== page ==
Tuesay, Day 12
30 November 2010 | 17 13.98'N:61 53.55'W, Bound for Antigua
Tuesday, November 30
There's probably a better word, but "Wow!" is what came to my mind as we approached Cocoa Point, at the southern end of Barbuda. We'd sailed in from the north, running perhaps a mile off the coast to avoid the reefs marked on our chart. Then, at Palmetto Point, we bore off to line up the channel that would take us inside Falaster Reef and into the three tight anchorages amid the coral at Spanish Point. But then just as we were about to commit to some hairy navigational challenges, Philip took a second look at the long white sand beach running back to the west and asked if maybe that looked better.
Indeed it did. Ahead, whitecaps covered the bay between us and Spanish Point. To our left, there was barely a ripple in the turquoise water. And to a person we were ready to drop the hook in still water and put this wet and bouncy passage from St. Barts to an end.
The thing about an over night beat to windward in 30 knots of wind and big ocean swells is that it takes about a day to recover. So, by early afternoon, Ulf was covered in towels and Doug had built himself a shade tent in the cockpit. The rest of us had gone below to escape the sun, and soon, the gentle sound of snores mixed with the whistle of wind in the stays and waves breaking on the nearby shore.
By 1500, the batteries recharged, four of us swam to the beach and walked the mile or so to Cocoa Point, past the still closed bungalows of the Cocoa Point Lodge. From the boat we'd spied workers moving about under the palms, but now, the place looked deserted as we trudged along. Deserted, that is, until on the way back, we walked up into the resort in search of the road "of sorts," that we'd seen on the chart. Almost immediately a golf cart pulled up with two occupants wearing "Security" t-shirts. Politely, they told us the resort was private, the road was private, and we'd enjoy our walk back much better if we stuck to the beach. We agreed, but as we turned to go, a third man, perhaps the owner, came out, introduced himself and shook our hands.
In three weeks, he said, the resort would be brimming with vacationers. When asked, he recommended we not try and navigate the reef out to Spanish Point. "Why risk it?" he said. "Yes, the diving is good, but if you must see it, take your dinghy."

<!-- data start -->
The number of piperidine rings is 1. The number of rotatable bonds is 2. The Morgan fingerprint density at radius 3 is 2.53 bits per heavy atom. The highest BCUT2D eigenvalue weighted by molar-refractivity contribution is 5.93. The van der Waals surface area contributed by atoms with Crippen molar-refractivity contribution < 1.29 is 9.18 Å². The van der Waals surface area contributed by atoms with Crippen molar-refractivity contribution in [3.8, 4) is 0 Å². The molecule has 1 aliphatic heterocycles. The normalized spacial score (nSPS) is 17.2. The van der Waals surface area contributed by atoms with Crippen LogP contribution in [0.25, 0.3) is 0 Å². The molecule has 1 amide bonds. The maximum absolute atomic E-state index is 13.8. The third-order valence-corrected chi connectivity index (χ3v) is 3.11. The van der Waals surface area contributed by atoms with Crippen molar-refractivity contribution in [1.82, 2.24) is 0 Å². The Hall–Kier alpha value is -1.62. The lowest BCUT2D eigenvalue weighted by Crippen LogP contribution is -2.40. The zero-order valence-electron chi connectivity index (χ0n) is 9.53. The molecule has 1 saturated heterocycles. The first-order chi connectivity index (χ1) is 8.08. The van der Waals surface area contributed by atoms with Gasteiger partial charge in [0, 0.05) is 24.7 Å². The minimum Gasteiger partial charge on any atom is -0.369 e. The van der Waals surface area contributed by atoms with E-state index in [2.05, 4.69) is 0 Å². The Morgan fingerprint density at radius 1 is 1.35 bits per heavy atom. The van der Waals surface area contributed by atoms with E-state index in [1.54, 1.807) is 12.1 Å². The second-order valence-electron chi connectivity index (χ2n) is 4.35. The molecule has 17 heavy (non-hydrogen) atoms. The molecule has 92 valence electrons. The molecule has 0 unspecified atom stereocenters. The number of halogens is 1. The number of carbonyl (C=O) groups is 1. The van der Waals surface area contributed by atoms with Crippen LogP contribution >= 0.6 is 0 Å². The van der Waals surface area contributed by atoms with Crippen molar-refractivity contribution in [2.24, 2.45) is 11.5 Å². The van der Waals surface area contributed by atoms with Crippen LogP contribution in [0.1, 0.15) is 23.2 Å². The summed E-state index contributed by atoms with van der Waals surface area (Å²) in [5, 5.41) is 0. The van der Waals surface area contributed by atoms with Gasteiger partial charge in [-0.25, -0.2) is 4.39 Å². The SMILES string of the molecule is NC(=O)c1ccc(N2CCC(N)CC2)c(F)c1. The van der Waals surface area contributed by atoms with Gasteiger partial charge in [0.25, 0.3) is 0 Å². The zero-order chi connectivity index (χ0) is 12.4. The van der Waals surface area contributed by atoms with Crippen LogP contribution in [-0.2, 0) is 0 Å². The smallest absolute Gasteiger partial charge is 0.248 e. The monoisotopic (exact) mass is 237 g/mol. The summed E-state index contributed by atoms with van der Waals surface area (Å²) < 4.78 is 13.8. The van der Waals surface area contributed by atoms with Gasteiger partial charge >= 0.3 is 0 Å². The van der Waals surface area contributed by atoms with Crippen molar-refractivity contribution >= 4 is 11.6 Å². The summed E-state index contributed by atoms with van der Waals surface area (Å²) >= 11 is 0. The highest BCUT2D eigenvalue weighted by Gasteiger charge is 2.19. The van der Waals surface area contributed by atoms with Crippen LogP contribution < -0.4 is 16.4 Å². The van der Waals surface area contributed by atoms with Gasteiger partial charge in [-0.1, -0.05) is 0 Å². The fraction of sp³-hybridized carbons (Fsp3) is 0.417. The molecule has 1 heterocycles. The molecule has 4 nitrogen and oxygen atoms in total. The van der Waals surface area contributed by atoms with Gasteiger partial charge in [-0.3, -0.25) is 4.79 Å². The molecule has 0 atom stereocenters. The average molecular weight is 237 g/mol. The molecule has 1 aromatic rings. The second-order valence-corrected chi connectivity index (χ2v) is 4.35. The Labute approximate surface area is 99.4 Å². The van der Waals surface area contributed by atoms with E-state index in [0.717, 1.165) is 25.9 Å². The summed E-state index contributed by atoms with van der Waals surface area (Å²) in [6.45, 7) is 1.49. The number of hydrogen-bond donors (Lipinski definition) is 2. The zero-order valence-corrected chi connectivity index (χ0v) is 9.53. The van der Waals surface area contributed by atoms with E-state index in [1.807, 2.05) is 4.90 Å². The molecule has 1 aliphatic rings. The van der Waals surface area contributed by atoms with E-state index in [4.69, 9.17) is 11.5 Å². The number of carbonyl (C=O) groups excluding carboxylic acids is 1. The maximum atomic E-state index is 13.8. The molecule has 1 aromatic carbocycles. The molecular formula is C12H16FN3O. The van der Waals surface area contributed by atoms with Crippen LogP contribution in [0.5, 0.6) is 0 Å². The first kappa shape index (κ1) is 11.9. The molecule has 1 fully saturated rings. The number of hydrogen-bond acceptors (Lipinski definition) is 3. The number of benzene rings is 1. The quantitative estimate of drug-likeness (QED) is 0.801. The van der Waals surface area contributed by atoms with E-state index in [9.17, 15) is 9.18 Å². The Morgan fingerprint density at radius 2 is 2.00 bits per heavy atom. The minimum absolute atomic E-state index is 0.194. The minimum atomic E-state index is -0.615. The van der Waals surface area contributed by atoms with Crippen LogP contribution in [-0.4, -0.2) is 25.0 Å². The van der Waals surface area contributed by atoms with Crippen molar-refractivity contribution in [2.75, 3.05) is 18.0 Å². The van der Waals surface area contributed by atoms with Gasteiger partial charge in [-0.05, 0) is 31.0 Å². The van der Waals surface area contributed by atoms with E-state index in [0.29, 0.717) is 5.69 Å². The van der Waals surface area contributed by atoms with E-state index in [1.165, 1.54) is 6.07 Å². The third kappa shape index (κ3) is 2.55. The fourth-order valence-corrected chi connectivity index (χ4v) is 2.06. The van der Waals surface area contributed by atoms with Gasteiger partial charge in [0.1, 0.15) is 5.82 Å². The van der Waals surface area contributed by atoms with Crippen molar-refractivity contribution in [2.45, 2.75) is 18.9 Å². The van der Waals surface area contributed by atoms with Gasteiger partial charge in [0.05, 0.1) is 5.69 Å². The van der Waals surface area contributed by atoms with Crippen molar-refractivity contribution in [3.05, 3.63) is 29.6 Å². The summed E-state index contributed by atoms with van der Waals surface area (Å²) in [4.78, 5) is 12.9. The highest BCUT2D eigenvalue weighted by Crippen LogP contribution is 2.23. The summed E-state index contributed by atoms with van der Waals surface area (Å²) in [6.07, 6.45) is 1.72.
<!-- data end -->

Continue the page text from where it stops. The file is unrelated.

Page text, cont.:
Even the locals apparently are hesitant to venture out into the coral, though he guessed that should we, and should we run aground, there would be opportunists aplenty listening on the radio and ready in a second to come to our aid - for a price - or strip the boat should we not be willing to pay.
After wishing him a prosperous season, we followed our footsteps - the only ones there to follow - back to where Tioga sat at anchor. Philip and I swam back to the boat to enjoy the last of the afternoon's sun; Doug and Ulf went north to investigate huts they'd seen on the beach.
Soon, we were enjoying sundowners with ice-cold juice and fresh orange slices. A brief shower washed the salt from the cockpit cushions. Then, before we steamed hotdogs in beer and heated up a pot of beans, we watched the sun slip past the horizon, the clouds ablaze for just the briefest amount of time before fading to gray. We watched intently as each and every star filled the moonless sky. Too soon, another day in this Caribbean adventure reached its end.
This morning, we raised anchor at 0700, as planned. With a last look at the beach, we raised the main with the first reef still set, unfurled Tioga's working genoa and pointed the bow toward Antigua, 30 miles off, our destination for this trip now full in sight. The other night on watch, Ulf had asked me which of the places we'd visited I'd like to return to. This morning I have an answer for him: Cocoa Point and the beach, all 16 miles of it, just waiting for footprints.
This post is made possible by Iridium and Global Marine Networks.